- Hourly / - BiWeekly /
- Monthly / $37,289.00-$58,965.00 Yearly
A Civil Rights Officer I is the entry level of work investigating alleged discrimination complaints and negotiating agreements to settle discrimination complaints in housing, employment and public accommodations based on race, color, ancestry or national origin, religion/creed, sex, marital status, disability, age, sexual orientation, gender identity, genetic information and familial status. Employees in this classification do not supervise.
Employees receive close supervision from a Civil Rights Officer Supervisor or other designated administrator. Employees may be required to work evenings and weekends based on staffing needs. The work may require travel in Maryland and other states.
Positions in this classification are evaluated using the Classification Job Evaluation Methodology. The use of this method involves comparing the assigned duties and responsibilities of a position to the job criteria found in the Nature of Work and Examples of Work sections of a class specification.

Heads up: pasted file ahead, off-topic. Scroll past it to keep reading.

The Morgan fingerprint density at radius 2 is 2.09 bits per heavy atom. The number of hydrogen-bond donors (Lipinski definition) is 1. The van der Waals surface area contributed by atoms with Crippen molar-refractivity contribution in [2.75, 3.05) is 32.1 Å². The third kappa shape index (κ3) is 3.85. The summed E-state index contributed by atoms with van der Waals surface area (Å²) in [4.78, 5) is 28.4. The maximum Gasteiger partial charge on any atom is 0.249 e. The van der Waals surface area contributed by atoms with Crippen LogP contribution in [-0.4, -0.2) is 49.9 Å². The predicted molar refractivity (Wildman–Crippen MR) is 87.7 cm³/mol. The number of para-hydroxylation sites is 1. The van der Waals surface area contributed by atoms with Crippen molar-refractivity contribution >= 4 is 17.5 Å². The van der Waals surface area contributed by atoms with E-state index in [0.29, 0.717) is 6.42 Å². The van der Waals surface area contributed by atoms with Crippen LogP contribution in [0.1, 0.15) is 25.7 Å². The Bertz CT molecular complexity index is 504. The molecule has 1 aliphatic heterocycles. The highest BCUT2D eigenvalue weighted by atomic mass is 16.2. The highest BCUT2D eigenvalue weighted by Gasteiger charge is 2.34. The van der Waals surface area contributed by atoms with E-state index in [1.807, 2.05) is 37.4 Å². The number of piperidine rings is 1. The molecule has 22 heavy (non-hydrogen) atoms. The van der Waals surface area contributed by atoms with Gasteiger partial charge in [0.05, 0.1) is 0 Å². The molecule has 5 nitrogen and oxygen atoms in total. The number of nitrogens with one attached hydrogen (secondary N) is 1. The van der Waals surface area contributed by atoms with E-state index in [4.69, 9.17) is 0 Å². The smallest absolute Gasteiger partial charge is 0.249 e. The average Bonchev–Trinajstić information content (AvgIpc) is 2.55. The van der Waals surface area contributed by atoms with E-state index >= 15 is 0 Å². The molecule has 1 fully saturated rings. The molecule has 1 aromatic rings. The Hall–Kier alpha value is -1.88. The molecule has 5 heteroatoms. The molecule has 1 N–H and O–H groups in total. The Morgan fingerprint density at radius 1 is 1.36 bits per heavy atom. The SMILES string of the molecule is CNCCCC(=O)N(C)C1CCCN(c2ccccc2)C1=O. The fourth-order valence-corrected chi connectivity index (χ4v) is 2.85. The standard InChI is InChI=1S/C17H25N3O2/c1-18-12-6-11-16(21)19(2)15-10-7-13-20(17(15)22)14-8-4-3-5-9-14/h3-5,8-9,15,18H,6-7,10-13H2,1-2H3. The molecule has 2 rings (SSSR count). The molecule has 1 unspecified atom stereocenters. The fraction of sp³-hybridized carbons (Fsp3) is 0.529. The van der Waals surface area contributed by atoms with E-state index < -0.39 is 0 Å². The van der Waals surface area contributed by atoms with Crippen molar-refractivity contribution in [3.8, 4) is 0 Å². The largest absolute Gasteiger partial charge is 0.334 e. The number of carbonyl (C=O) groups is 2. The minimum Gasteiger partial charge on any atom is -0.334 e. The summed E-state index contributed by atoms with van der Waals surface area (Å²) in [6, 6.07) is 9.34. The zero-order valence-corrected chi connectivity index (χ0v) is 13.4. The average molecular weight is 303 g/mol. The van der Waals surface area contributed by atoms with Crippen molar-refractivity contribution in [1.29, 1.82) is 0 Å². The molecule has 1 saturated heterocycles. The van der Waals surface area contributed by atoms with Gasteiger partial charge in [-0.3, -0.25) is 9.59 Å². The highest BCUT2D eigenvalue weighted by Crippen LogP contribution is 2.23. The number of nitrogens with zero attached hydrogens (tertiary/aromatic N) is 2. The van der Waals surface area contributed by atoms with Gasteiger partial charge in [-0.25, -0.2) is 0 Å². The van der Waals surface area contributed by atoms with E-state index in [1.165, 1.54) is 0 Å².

The Civil Rights Officer I and Civil Rights Officer II are differentiated on the basis of degree of supervisory control exercised by the supervisor over these employees. The Civil Rights Officer I learns to perform duties under close supervision and the Civil Rights Officer II performs duties under close supervision at times and under general supervision at other times depending on the complexity of the specific duty being performed.
Learns to investigate alleged discrimination complaints and negotiate agreements to settle discrimination complaints in housing, employment and public accommodations based on race, color, ancestry or national origin, religion/creed, sex, marital status, disability, age, sexual orientation, gender identity, genetic information and familial status;
Learns to interpret and explain applicable laws and regulations to advise complainants and respondents of their rights, legal requirements and responsibilities;
Learns to refer complainants to other government agencies, private organizations or groups which have the jurisdiction or the resources to better handle inquiries or complaints;
Learns to review case folders to determine complaint issues; nature, scope and direction of investigations, and the need for additional information;